As for your problem with the entanglement of women, sex, blood, death — well, these are just one assemblage of archetypal associations. There are many other associations as well. I think the association with blood is obvious, women bleed every month. Also blood is associated with life and women as mothers are lifegivers. Being associated with life also makes one associated with death; life and death are closely related, each is defined by not being the other. Sex and death are also closely intertwined (le petit mort, as well as the undead libido which keeps going etc). Really these are archetypal connections in the collective unconscious.

    I totally see where it can be problematic if people are perpetuating internalized oppression and whatnot, but I also see how part of the artist’s duty is to have fidelity to their content. David Lynch, to me, has utmost fidelity to his unconscious psychic contents. Lars von Trier seems to have this fidelity as well. It’s not easy to do! The conscious ego falsifies everything. The unconscious ego is the repository of some very dark, even “oppressive” fantasies, stuff which would make you shudder were it to see the light of day. Lynch, von Trier, Korine and some of the other “edgier” filmmakers are ones who are willing to engage with the darkness of the unconscious without falsifying it.

  18. Jonah Dempcy Says:

    Sorry, haven’t had my coffee yet, did not mean to write “the unconscious ego” — yes, parts of the ego are unconscious, but I meant the unconscious in the vaster sense as producer of dark fantasies.

    My whole idea here is just that filmmakers like von Trier who puts really horrific and potentially misogynistic stuff in his movies (see: ANTICHRIST) are potentially having fidelity to their own unconscious, to the images and fantasies which come to them.

    James Hillman talks about fidelity and points out that we can have fidelity to different things. Artists tend to struggle to keep fidelity to the original vision. Hillman has the example that if you have fidelity to Aphrodite or fidelity to Hera, these are two totally different kinds of fidelity. The first means fidelity to romance, the 2nd to marriage. I would say it’s the same for artists — artists are “true” to different things. Lynch, von Trier, Korine, to me all seem to be true to their artistic vision. Other artists like Michael Bay may be “true” to a certain macho Mars-energy, Götz Spielmann is true to a Saturnine quality perhaps, or Woody Allen might be true to the Mercurial-Jovial spirit and so on. Each filmmaker taps into different contents of the collective unconscious depending on that filmmaker’s predisposition, milieu and other factors (I think personality type and astrology play big roles in this).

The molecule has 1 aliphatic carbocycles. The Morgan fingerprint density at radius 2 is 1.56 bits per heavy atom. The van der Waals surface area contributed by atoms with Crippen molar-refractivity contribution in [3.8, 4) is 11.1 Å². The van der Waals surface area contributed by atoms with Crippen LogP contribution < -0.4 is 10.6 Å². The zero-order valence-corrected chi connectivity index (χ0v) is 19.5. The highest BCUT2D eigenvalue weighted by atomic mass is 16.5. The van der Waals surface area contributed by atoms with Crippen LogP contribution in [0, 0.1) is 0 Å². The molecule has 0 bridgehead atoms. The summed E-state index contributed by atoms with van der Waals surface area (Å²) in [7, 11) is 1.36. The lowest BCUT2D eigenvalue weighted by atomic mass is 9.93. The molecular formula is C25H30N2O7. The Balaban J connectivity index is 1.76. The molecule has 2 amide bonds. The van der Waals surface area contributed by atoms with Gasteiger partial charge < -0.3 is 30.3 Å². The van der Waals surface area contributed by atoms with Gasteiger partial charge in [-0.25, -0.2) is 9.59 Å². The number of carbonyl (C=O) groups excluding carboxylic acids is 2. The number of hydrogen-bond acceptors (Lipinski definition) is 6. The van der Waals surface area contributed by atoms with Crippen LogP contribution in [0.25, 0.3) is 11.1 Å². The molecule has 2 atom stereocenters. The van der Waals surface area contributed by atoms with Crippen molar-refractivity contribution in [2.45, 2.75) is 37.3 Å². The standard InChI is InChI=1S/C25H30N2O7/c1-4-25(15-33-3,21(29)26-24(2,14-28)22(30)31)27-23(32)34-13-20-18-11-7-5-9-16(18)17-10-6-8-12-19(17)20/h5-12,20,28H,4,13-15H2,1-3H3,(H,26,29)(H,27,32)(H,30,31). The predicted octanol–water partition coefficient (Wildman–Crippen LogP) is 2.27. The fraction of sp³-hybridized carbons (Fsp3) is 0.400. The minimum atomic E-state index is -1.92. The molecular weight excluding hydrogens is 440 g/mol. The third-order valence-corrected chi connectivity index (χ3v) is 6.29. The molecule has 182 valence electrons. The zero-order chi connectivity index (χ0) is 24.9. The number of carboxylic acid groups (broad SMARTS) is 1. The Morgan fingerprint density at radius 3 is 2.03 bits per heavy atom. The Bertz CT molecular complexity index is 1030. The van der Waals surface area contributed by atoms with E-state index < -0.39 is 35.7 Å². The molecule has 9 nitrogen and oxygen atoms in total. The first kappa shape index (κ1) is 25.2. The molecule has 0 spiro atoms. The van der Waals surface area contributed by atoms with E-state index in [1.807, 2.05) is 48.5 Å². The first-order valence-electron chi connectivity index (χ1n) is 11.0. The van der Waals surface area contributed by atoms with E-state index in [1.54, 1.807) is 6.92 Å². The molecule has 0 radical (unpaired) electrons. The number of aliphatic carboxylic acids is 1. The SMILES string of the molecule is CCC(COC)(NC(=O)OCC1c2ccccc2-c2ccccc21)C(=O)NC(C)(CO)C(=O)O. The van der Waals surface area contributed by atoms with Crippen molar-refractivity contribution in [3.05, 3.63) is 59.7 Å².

Just a quick response to the role of shame in moral outrage/contempt. The difference between blame and shame is this: we blame people for doing something, we shame people for being something. Shame is always identity politics. Shame is always putting people in a metonymic box and saying “this box that I’ve put you in means that you are inherently a bad person.” So when you write, ” I do feel like the sexism and racism their contempt is shaming should, indeed, be shamed” — I applaud your fidelity to your unconscious! Most people falsify, they would never admit such a thing. The fact that you openly admit it is actually an attestation to your self-awareness. You are in touch with the feeling that perceived sexists ought to be shamed. Now that you’re in touch with this feeling, you can work with it — you can ask what parts of yourself you’ve disavowed. Maybe you’re a perfectionist, in which case, how could you ever forgive others for their faults, if you have none? Or maybe you are full of good intentions, sincerity, seeing yourself as a healer of the world and so on — in which case you have reproduced the myth of the Beautiful Soul. (See Tim Morton’s BEAUTIFUL SOUL SYNDROME for more on this).